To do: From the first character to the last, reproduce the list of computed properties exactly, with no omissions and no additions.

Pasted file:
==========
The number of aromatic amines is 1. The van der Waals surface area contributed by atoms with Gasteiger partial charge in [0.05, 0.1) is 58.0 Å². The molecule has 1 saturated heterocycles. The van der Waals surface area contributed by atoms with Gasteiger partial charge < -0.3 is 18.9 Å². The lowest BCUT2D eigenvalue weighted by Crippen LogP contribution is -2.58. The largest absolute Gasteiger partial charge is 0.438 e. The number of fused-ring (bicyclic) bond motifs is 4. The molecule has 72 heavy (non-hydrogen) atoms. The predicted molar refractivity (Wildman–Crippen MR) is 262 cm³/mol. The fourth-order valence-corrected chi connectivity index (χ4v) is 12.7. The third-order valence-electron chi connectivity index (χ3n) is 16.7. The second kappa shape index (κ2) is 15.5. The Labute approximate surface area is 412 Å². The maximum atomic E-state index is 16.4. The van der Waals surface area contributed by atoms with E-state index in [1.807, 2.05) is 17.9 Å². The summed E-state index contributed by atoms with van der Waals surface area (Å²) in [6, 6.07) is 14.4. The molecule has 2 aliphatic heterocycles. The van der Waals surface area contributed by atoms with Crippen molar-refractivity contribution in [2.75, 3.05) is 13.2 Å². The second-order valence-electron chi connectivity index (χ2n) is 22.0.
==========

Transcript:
The number of aromatic amines is 1. The van der Waals surface area contributed by atoms with Gasteiger partial charge in [0.05, 0.1) is 58.0 Å². The molecule has 1 saturated heterocycles. The van der Waals surface area contributed by atoms with Gasteiger partial charge < -0.3 is 18.9 Å². The lowest BCUT2D eigenvalue weighted by Crippen LogP contribution is -2.58. The largest absolute Gasteiger partial charge is 0.438 e. The number of fused-ring (bicyclic) bond motifs is 4. The molecule has 72 heavy (non-hydrogen) atoms. The predicted molar refractivity (Wildman–Crippen MR) is 262 cm³/mol. The fourth-order valence-corrected chi connectivity index (χ4v) is 12.7. The third-order valence-electron chi connectivity index (χ3n) is 16.7. The second kappa shape index (κ2) is 15.5. The Labute approximate surface area is 412 Å². The maximum atomic E-state index is 16.4. The van der Waals surface area contributed by atoms with E-state index in [1.807, 2.05) is 17.9 Å². The summed E-state index contributed by atoms with van der Waals surface area (Å²) in [6, 6.07) is 14.4. The molecule has 2 aliphatic heterocycles. The van der Waals surface area contributed by atoms with Crippen molar-refractivity contribution in [2.75, 3.05) is 13.2 Å². The second-order valence-electron chi connectivity index (χ2n) is 22.0.